Can We Talk?


Always. We can and should talk because our minds are always working, and most people haven’t learned to read them yet. Thank you to Joan Rivers and Robin Williams for making us laugh uncontrollably simply by speaking your unfiltered thoughts. Rest in peace, you comedy geniuses, and we’ll do our part to keep the laughter flowing.

Last Thursday was Albert’s 48th birthday, which put him decidedly in his late 40’s. I don’t like to be late for anything, particularly my youth. As we were leaving the house for a day of celebrating, a Mexican lady was pushing a baby stroller in front of the house and stopped by our walkway. She was looking at something on the ground, and then started calling out to me. “There is something alive over here! Hey, there is something moving.”

I assumed it was a little mouse or something in the landscaping that the cat would later bring me as a present. I walked over expecting to see a Stuart Little, happily playing in the bushes. Instead, I looked down to the sidewalk to see a rodent fetus. It was a squishy, gray eraser with ears and a long tail, no more than a few inches long, and it was breathing.

The woman looked down at the devil monster, and with a heavy Spanish accent proclaimed, “I think it’s a puppy.”

A puppy? I am not a veterinarian, but I’m pretty sure that looks nothing like a puppy, and I don’t think dogs just drop their babies on the sidewalk, willy-nilly. I was in no mood to argue with this woman, when clearly vermin was falling from the tree overhead, so I just agreed. “Yeah, maybe it is a puppy.”

The woman exited with her baby stroller, and Albert joined me in fetus identification. “It’s either a baby squirrel, a baby rat, or possibly a baby possum.” Albert narrowed it down to three potential animals and immediately put it in a box, brought it in the house, and started to nurse it back to health. He got out the dropper and we tried to hydrate the little rodent or dog with water. This was made more difficult by the fact that the thing barely had a fully formed mouth. I’m pretty sure at this point we were trying to save some sort of abortion, which is not the way Albert wanted to spend his birthday.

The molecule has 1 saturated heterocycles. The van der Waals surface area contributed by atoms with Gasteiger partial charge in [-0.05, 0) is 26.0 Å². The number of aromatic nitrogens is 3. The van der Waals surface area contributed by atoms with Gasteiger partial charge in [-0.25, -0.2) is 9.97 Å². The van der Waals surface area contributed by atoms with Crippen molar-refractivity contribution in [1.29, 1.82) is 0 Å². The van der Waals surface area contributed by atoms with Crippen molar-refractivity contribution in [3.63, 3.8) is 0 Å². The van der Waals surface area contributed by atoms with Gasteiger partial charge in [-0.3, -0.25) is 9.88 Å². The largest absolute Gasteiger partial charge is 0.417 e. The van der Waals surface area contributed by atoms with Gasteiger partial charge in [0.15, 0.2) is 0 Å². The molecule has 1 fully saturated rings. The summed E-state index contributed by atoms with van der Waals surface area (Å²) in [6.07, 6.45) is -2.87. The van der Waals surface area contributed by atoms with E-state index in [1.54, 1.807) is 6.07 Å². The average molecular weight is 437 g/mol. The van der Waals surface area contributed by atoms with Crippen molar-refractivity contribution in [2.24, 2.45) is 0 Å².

I go through all the possibilities in my head. Even if this thing lives, which I doubt, two of the potential animals it might become, I don’t want in the house. At best it’s a squirrel, and I’m not even sure how well that would fare with our cat, Ratty. We decide that if it’s actually a rat we will name it Kitty, because our cat is named The Rat. It’s already complicated. We create a nest for our new preemie using a heating pad and some fake fur and move on with our adventures.

We visit a beautiful Buddhist temple in Hacienda Heights that we had wanted to check out and go hiking in Altadena. The Hsi Lai temple was a striking orange-roofed monastery nestled on a mountainside, and the subsequent hike nearly killed us, because it was pushing 100 degrees outside. We get home to find another fetus on our front sidewalk, this one squished to death. What is happening in this tree? Are these rat-squirrel babies just falling out of their nest, or are they being pushed out by an unfit mother? I can see her, chewing on the butt of a Marlboro Red, kicking her unexpected litter, one by one, out of the tree, squealing, “Momma’s going out tonight, I don’t have time for this.” Do I call Peta or Child Protective Services?

Albert tried to keep the original vermin alive for most of the weekend, until he found it stiff and dead in its box one morning. A few days later I was walking in the front yard and I found a third squished devil fetus on the sidewalk. It is raining aborted babies in Hollywood. So, no matter how your day is going, you can say, “At least rodents aren’t falling from the sky, like at Billy’s house.” You’re welcome.